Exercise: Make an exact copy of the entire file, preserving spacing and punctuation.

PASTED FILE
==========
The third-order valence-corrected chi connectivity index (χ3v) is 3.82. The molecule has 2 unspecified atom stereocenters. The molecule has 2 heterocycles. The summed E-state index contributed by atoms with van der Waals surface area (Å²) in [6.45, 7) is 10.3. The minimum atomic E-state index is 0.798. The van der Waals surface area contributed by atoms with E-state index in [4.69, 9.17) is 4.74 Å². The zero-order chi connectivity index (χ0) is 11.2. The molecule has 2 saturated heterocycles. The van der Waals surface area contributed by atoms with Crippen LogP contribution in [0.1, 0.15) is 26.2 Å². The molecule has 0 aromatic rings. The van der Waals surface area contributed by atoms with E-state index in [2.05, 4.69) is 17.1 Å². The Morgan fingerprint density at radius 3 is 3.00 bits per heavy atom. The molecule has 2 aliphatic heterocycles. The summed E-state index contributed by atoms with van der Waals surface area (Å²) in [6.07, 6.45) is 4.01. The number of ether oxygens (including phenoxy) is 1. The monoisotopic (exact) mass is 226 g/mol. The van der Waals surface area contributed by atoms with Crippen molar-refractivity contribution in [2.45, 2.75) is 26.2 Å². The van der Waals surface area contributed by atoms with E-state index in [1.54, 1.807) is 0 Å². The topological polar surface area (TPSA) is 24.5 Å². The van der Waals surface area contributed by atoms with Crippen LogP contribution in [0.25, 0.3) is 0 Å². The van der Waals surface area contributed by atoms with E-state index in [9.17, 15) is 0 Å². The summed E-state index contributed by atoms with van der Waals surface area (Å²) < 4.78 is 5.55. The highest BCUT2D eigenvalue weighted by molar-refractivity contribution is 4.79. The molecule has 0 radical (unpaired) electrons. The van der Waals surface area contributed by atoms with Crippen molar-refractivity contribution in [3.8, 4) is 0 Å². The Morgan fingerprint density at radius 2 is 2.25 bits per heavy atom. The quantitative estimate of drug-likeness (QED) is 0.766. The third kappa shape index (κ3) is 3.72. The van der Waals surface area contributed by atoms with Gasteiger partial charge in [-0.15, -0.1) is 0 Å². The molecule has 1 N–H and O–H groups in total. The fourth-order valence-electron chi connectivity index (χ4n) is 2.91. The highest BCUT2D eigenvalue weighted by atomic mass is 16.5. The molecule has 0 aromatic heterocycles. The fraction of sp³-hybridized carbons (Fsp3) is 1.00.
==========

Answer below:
The third-order valence-corrected chi connectivity index (χ3v) is 3.82. The molecule has 2 unspecified atom stereocenters. The molecule has 2 heterocycles. The summed E-state index contributed by atoms with van der Waals surface area (Å²) in [6.45, 7) is 10.3. The minimum atomic E-state index is 0.798. The van der Waals surface area contributed by atoms with E-state index in [4.69, 9.17) is 4.74 Å². The zero-order chi connectivity index (χ0) is 11.2. The molecule has 2 saturated heterocycles. The van der Waals surface area contributed by atoms with Crippen LogP contribution in [0.1, 0.15) is 26.2 Å². The molecule has 0 aromatic rings. The van der Waals surface area contributed by atoms with E-state index in [2.05, 4.69) is 17.1 Å². The Morgan fingerprint density at radius 3 is 3.00 bits per heavy atom. The molecule has 2 aliphatic heterocycles. The summed E-state index contributed by atoms with van der Waals surface area (Å²) in [6.07, 6.45) is 4.01. The number of ether oxygens (including phenoxy) is 1. The monoisotopic (exact) mass is 226 g/mol. The van der Waals surface area contributed by atoms with Crippen molar-refractivity contribution in [2.45, 2.75) is 26.2 Å². The van der Waals surface area contributed by atoms with E-state index in [1.54, 1.807) is 0 Å². The topological polar surface area (TPSA) is 24.5 Å². The van der Waals surface area contributed by atoms with Crippen LogP contribution in [0.25, 0.3) is 0 Å². The van der Waals surface area contributed by atoms with E-state index in [9.17, 15) is 0 Å². The summed E-state index contributed by atoms with van der Waals surface area (Å²) < 4.78 is 5.55. The highest BCUT2D eigenvalue weighted by molar-refractivity contribution is 4.79. The molecule has 0 radical (unpaired) electrons. The van der Waals surface area contributed by atoms with Crippen molar-refractivity contribution in [3.8, 4) is 0 Å². The Morgan fingerprint density at radius 2 is 2.25 bits per heavy atom. The quantitative estimate of drug-likeness (QED) is 0.766. The third kappa shape index (κ3) is 3.72. The van der Waals surface area contributed by atoms with Gasteiger partial charge in [-0.15, -0.1) is 0 Å². The molecule has 1 N–H and O–H groups in total. The fourth-order valence-electron chi connectivity index (χ4n) is 2.91. The highest BCUT2D eigenvalue weighted by atomic mass is 16.5. The molecule has 0 aromatic heterocycles. The fraction of sp³-hybridized carbons (Fsp3) is 1.00.